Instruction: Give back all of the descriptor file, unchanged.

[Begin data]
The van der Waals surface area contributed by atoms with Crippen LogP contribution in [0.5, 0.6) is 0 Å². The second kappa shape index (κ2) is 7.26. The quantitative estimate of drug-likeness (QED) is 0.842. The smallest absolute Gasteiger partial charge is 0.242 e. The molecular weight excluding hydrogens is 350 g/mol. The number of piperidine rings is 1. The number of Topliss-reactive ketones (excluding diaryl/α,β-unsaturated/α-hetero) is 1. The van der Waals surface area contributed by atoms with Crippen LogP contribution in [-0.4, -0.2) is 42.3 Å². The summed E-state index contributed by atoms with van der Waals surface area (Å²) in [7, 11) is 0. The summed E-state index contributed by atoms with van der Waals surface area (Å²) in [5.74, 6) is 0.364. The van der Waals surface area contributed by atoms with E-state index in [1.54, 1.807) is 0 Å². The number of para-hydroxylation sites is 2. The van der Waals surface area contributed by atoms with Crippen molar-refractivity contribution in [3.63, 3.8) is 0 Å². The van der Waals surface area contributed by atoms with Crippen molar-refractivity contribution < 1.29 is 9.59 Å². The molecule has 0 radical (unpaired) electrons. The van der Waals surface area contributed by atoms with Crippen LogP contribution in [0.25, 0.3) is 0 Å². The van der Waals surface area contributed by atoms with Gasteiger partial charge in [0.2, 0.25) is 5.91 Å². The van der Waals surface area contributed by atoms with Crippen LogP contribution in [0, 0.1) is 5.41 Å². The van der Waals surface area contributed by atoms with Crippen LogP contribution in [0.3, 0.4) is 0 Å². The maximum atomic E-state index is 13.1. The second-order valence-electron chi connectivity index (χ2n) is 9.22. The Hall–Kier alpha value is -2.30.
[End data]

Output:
The van der Waals surface area contributed by atoms with Crippen LogP contribution in [0.5, 0.6) is 0 Å². The second kappa shape index (κ2) is 7.26. The quantitative estimate of drug-likeness (QED) is 0.842. The smallest absolute Gasteiger partial charge is 0.242 e. The molecular weight excluding hydrogens is 350 g/mol. The number of piperidine rings is 1. The number of Topliss-reactive ketones (excluding diaryl/α,β-unsaturated/α-hetero) is 1. The van der Waals surface area contributed by atoms with Crippen LogP contribution in [-0.4, -0.2) is 42.3 Å². The summed E-state index contributed by atoms with van der Waals surface area (Å²) in [7, 11) is 0. The summed E-state index contributed by atoms with van der Waals surface area (Å²) in [5.74, 6) is 0.364. The van der Waals surface area contributed by atoms with E-state index in [1.54, 1.807) is 0 Å². The number of para-hydroxylation sites is 2. The van der Waals surface area contributed by atoms with Crippen molar-refractivity contribution in [3.63, 3.8) is 0 Å². The van der Waals surface area contributed by atoms with Crippen molar-refractivity contribution < 1.29 is 9.59 Å². The molecule has 0 radical (unpaired) electrons. The van der Waals surface area contributed by atoms with Crippen LogP contribution in [0.25, 0.3) is 0 Å². The van der Waals surface area contributed by atoms with Gasteiger partial charge in [0.2, 0.25) is 5.91 Å². The van der Waals surface area contributed by atoms with Crippen LogP contribution in [0, 0.1) is 5.41 Å². The van der Waals surface area contributed by atoms with Crippen LogP contribution in [0.3, 0.4) is 0 Å². The maximum atomic E-state index is 13.1. The second-order valence-electron chi connectivity index (χ2n) is 9.22. The Hall–Kier alpha value is -2.30.